Some universities are reportedly still owed millions by the National Student Financial Aid Scheme (Nsfas) for the 2020 academic year.
This comes as most universities, especially historically disadvantaged institutions, whose 2020 academic year had been extended until the end of this month, must deal with newcomers who depend on Nsfas funding.
This has implications for the financial viability of institutions and for students, whose qualifications are only released once their bills have been settled.
City Press has also established that Nsfas has not issued guidelines for this year that would set out funding eligibility for students. This was confirmed by Nsfas last week, when it indicated that such guidelines would be shared with universities once finalised.
But Nsfas had not responded to questions relating to outstanding payments to universities by the time of going to press.
During a parliamentary portfolio committee on higher education meeting on February 24, Tshwane University of Technology (TUT) revealed that it was still owed R430 million by Nsfas. At the same meeting, Cape Peninsula University of Technology (CPUT) stated that it was owed more than R11 million.
The CPUT student representative council (SRC), in its presentation at the same meeting, revealed that students were “being left behind” this year due to funding challenges.
The SRC told the committee: “Nsfas remains a common cause for despair across the higher education sector, despite the scheme being a bursary from 2018. We remain with several students whose funding decision has not been confirmed, while a number of those were defunded last year around April and August, which has left these students with no funding and some with no clear reasons for the discontinuation of their funding.
“For the disbursement of 2021 Nsfas allowances, we are still waiting for a directive.”
Neither TUT nor CPUT had responded to questions by the time of going to press.
Other universities also revealed that Nsfas was indebted to them.
Wits University spokesperson Buhle Zuma said Nsfas accounts for last year had not been completely reconciled and agreed to by both parties.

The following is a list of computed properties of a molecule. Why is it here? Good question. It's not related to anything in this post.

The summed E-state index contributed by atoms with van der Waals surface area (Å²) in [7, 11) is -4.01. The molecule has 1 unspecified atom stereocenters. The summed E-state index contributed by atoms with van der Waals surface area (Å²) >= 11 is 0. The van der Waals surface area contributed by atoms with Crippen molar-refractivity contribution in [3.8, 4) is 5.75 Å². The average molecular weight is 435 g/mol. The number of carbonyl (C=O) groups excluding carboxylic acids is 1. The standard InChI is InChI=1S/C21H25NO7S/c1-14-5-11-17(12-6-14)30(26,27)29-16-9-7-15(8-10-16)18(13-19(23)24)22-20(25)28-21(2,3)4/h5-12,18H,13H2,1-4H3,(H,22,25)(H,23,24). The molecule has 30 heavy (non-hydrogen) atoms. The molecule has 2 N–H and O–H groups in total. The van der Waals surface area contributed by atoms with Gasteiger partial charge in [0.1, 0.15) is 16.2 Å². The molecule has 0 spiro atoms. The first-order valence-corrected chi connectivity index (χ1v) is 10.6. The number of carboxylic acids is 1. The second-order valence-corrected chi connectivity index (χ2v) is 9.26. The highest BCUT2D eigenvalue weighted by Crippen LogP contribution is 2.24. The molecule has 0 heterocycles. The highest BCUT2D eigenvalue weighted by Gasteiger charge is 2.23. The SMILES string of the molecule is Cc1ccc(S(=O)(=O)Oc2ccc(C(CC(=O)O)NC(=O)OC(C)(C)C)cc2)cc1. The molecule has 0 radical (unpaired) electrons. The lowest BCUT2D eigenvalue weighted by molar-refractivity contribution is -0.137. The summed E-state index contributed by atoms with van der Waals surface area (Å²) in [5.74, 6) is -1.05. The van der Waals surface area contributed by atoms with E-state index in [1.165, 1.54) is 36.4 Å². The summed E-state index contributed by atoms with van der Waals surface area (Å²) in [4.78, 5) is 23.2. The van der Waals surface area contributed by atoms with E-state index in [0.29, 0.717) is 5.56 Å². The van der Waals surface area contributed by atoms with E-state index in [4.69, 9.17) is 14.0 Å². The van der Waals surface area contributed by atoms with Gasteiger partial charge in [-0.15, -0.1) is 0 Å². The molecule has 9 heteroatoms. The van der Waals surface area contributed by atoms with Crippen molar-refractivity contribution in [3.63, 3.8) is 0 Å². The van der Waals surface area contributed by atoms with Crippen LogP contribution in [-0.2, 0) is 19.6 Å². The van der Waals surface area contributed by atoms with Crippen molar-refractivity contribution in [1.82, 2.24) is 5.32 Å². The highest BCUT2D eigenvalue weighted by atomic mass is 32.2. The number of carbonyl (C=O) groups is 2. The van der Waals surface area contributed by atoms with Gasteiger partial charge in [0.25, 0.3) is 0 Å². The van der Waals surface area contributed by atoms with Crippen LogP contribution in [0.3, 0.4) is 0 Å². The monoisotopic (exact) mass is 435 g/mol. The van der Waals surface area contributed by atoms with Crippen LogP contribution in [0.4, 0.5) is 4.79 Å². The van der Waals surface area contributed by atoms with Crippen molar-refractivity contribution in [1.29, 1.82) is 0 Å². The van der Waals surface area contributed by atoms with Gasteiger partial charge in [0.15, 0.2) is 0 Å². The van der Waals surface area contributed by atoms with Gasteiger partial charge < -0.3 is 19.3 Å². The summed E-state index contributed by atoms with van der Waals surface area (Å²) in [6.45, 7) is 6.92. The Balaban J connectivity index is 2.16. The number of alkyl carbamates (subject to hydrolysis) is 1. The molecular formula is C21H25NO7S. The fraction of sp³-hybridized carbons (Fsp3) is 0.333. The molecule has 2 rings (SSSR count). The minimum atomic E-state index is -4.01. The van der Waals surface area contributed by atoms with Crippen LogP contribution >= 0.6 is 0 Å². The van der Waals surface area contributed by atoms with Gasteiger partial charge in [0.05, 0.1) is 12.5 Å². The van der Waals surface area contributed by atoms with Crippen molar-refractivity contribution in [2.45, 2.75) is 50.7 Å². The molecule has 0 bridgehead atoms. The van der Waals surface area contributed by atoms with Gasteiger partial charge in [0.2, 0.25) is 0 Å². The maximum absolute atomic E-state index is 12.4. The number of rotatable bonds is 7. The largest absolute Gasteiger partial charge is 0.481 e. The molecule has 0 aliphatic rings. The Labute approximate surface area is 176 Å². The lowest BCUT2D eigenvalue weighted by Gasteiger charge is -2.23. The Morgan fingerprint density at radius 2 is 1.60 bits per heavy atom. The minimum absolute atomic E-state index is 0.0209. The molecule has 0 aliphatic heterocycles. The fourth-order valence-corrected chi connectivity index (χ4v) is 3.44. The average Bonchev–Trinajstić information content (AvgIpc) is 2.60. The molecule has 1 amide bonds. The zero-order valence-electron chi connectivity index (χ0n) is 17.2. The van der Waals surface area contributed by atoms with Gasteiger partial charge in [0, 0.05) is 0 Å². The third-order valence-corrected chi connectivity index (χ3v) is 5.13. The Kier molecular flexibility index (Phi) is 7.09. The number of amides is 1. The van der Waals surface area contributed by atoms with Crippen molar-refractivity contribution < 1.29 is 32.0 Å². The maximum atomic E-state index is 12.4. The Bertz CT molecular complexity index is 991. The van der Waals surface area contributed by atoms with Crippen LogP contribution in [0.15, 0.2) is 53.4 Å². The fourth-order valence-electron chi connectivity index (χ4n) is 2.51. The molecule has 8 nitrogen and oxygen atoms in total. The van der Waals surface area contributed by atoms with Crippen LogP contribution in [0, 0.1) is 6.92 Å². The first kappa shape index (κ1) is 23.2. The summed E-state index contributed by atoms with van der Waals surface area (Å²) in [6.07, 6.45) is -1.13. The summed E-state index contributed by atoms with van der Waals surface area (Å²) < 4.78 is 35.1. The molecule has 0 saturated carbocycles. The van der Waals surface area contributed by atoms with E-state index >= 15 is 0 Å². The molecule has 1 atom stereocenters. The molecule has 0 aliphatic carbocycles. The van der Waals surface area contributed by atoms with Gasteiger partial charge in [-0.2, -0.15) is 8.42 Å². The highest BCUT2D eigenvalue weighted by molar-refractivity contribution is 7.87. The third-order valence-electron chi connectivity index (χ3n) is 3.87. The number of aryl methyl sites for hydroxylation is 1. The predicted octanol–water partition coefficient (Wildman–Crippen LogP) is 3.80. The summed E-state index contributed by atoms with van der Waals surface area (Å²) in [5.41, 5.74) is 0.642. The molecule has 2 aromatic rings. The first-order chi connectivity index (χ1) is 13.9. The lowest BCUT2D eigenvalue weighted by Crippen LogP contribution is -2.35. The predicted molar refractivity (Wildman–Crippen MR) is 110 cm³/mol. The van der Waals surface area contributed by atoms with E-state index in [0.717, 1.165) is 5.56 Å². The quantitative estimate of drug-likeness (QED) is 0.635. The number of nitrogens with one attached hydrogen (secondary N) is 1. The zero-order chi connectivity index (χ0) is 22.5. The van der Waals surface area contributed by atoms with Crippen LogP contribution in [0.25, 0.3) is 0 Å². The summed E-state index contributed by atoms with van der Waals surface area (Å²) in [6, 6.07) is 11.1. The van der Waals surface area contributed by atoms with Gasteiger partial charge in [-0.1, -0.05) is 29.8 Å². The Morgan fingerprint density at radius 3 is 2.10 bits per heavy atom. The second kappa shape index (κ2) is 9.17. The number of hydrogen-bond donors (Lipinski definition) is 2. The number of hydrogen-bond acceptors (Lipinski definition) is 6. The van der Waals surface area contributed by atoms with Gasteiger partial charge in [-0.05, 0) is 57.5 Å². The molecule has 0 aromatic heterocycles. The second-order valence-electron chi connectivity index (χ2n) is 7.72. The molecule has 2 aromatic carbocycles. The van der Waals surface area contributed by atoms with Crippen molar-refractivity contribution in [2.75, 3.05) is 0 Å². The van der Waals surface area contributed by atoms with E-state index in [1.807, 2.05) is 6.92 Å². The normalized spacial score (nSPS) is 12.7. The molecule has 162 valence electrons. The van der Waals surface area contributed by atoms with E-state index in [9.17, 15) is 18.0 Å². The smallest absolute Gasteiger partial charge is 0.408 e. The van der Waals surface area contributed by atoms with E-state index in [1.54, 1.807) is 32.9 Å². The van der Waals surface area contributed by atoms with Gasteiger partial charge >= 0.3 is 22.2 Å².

“The net outstanding for 2020 is approximately R150 million. The university and Nsfas have been reconciling accounts and receiving payments,” Zuma said.
North-West University (NWU) spokesperson Louis Jacobs said the last payment from Nsfas of R38 million for last year was still outstanding.
Jacobs said 484 Nsfas students owed NWU R14.3 million for debt not covered by Nsfas, and 324 historical student debt cases were not yet resolved by Nsfas, owing NWU R27.7 million.
“There was an undertaking from Nsfas in January to make two payments at the end of January 2021 – the outstanding balance of 2020 and extended allowances of December 2020,” Jacobs said.
“To date, only one payment was received on February 5. [There has been] no indication as to when we will receive the second payment as well as the historical debt claim amount that is still unresolved.”
Mangosuthu University of Technology spokesperson Bheki Hlophe said Nsfas owed them about R300 million after confirming funding for students who were still categorised as having outstanding issues.
“Nsfas has indicated that the issue of historical debt is not closed, but still a work in progress and they are waiting for the finalisation of the 2017/19 close-out. According to Nsfas, they will attend to the issue of historical debts once the 2017/19 close-out is finalised, because the two processes are interlinked.”
Sol Plaatje University spokesperson Kashini Maistry said, as per the 2019 published annual report, Nsfas owed the university about R28 million in student fees.
“This is a cumulative figure since the inception of the university up to December 31 2019. The university is currently finalising the 2020 annual financial statements and therefore cannot provide an audited figure for the 2020 year at this stage.”
She said Nsfas was currently rolling out an ongoing historical debt process, whereby relevant information was being collected from universities to finalise and pay remaining outstanding Nsfas fees.
“Sol Plaatje University frequently engages with Nsfas and attempts to maintain a mutually good working relationship.”
Durban University of Technology corporate affairs senior director Ian Khan said Nsfas had already paid about 84% of the amount that it owed the university: “The outstanding amount to date is R289 million, which is about 16% of the amount that Nsfas owes the university.”
He said Nsfas had been regularly making payments in tranches to settle the outstanding debt.
University of the Western Cape (UWC) spokesperson Gasant Abarder said they had regular engagements with Nsfas, during which issues of mutual interest and concerns were discussed and considered.
“The issue of money owed to the university by Nsfas will be part of these discussions. Historically, Nsfas has honoured outstanding balances with UWC and we don’t foresee a problem in finalising any outstanding 2020 amount,” Abarder said.
University of the Free State spokesperson Lacea Loader said about 10% of Nsfas bursaries awarded to students last year were still outstanding.
Other universities had not responded to requests for comment by the time of going to print.